Now, basking the spotlight as the only head of state to attend the opening session of the U.N.’s Nuclear Nonproliferation Conference, the irrepressible Iranian president castigates the “Zionist regime” for engaging in “acts of terror” and claims that the U.S. and Israel have created “major terrorist networks” that threaten the world with nuclear blackmail.

Indeed, even before the conference’s opening gavel, came word of a significant victory for Iran. Egypt, Tehran’s historic Mideast archrival, a country which fears a nuclear Iran, telegraphed that it would seek to spin the nuclear forum’s focus onto Israel. Ambassador Maged Abdel Aziz told reporters last week that “Success in dealing with Iran will depend to a large extent on how successfully we deal with the establishment of a nuclear-free zone.” Egypt’s working paper will urge NPT members to “renew their resolve to undertake, individually and collectively, all necessary measures aimed at…the accession by Israel to the Treaty as soon as possible as a non-nuclear weapon state.”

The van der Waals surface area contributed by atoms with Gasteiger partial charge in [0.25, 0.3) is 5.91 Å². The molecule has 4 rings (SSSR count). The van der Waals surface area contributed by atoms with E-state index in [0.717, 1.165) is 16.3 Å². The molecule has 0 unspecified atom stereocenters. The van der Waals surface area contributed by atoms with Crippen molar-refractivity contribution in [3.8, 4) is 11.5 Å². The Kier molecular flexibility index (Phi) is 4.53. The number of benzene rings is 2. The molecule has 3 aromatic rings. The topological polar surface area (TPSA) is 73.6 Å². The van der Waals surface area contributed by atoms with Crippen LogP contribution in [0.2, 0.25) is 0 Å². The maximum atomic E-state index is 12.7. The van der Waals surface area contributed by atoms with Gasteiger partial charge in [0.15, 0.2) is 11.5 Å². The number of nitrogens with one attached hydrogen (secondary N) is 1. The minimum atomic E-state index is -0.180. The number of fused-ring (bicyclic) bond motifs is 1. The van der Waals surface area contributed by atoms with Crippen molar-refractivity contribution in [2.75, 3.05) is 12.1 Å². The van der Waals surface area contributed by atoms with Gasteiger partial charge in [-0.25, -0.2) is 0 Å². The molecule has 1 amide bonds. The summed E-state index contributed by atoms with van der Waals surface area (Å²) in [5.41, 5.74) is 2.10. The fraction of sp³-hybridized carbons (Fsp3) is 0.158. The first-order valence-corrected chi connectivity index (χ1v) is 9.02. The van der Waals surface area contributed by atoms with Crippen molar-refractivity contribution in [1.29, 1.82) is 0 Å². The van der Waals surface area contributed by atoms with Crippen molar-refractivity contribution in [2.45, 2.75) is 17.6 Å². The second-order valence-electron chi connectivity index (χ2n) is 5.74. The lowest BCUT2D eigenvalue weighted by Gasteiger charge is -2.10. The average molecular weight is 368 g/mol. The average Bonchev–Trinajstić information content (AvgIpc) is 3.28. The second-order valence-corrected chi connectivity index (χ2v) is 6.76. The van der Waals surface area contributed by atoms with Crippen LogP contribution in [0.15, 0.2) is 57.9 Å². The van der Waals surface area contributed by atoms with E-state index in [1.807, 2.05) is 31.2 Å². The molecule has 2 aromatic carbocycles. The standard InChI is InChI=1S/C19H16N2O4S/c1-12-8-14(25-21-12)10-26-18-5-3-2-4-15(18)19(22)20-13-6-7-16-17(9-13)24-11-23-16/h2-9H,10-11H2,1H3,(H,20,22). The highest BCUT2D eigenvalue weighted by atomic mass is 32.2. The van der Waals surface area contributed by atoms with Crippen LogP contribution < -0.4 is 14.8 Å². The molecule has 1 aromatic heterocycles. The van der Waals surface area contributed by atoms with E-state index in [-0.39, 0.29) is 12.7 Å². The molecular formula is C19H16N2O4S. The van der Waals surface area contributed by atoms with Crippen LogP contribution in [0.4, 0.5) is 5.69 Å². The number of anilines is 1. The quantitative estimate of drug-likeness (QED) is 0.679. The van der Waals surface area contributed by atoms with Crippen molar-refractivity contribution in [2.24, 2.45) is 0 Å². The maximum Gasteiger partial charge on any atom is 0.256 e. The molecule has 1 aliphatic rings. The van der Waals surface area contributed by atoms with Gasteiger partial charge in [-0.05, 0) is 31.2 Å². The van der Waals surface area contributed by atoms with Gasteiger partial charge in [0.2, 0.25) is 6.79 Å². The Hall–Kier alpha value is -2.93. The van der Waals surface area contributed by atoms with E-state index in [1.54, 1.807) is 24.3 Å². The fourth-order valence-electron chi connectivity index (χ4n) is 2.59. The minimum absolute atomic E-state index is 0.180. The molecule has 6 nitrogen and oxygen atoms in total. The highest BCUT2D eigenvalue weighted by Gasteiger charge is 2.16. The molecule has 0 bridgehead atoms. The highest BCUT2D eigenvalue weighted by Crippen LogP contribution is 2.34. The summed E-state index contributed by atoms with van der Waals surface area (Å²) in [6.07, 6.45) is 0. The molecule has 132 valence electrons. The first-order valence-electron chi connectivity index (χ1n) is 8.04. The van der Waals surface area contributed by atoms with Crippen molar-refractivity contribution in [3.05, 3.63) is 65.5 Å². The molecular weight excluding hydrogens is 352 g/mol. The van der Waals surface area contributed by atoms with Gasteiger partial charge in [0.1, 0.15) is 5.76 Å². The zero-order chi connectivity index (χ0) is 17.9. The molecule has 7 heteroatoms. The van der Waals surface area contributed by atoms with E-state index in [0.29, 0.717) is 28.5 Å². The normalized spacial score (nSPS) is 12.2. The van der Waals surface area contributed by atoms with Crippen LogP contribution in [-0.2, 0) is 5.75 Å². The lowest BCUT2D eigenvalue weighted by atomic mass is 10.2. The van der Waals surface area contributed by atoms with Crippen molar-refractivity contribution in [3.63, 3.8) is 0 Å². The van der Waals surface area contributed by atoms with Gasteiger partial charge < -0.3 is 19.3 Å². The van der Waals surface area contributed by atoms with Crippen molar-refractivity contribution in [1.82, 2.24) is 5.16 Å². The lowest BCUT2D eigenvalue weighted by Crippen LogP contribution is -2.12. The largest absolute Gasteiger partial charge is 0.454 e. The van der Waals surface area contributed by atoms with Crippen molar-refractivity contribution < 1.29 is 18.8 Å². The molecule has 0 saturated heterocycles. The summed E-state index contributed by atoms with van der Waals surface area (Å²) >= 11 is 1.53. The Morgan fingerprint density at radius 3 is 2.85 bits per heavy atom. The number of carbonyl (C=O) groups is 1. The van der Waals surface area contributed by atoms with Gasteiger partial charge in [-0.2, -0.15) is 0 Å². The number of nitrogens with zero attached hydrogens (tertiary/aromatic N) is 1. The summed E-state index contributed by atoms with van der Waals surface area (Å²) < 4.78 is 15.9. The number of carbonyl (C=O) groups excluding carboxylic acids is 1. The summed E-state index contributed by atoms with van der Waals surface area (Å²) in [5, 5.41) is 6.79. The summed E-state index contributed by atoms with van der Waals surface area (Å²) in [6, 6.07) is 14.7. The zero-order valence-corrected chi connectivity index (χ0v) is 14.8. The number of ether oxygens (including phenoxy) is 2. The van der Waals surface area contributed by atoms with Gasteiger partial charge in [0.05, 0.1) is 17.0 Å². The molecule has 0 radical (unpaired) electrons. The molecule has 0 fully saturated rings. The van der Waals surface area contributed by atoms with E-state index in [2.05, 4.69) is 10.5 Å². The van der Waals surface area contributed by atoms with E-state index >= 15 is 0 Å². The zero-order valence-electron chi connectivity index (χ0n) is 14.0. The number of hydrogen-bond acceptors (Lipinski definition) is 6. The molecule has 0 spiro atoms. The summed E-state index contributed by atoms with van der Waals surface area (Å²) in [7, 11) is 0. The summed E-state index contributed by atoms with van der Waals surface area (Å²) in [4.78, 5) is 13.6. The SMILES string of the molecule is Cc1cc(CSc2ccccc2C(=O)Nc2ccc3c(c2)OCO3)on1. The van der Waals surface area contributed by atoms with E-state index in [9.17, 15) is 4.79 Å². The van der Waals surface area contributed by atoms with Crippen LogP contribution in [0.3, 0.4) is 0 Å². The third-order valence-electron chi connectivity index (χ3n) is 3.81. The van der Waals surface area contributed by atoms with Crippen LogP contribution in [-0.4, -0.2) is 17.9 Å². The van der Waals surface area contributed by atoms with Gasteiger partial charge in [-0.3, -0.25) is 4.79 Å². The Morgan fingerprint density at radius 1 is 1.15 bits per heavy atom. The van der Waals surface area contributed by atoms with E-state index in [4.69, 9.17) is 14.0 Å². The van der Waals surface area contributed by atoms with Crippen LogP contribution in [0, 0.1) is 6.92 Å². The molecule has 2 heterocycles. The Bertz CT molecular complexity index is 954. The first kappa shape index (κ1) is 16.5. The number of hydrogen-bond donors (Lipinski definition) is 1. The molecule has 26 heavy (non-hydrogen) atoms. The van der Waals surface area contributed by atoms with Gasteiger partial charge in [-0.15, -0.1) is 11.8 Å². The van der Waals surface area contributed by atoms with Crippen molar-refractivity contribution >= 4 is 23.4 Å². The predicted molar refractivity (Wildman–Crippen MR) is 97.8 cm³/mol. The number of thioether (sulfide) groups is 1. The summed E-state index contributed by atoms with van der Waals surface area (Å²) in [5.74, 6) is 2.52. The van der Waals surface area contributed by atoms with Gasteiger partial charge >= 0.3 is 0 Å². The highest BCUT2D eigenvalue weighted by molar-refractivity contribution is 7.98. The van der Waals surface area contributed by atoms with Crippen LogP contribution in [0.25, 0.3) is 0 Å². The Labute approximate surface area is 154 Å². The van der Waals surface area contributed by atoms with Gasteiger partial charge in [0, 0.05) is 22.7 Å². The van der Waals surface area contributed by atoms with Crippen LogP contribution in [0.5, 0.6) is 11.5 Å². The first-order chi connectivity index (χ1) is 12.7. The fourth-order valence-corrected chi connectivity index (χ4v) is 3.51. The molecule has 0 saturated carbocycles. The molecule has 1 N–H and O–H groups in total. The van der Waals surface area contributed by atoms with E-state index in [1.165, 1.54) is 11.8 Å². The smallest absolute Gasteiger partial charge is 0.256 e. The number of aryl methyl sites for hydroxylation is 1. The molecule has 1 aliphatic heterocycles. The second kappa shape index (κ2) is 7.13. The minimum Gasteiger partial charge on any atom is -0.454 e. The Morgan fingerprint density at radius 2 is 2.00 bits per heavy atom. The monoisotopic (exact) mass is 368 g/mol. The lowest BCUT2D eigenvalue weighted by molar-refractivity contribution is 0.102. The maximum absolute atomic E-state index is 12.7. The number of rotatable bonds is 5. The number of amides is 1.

Worse still, there are hints that the U.S. may follow up on Assistant Secretary of State Rose Gottemoeller’s demand last year that Israel go public about its defensive nuclear arsenal and sign the Non-Proliferation Treaty. This would break forty years of U.S. policy not to paint Israel as the Mideast’s atomic bad guy at the very moment Tehran is planning its nuclear breakout.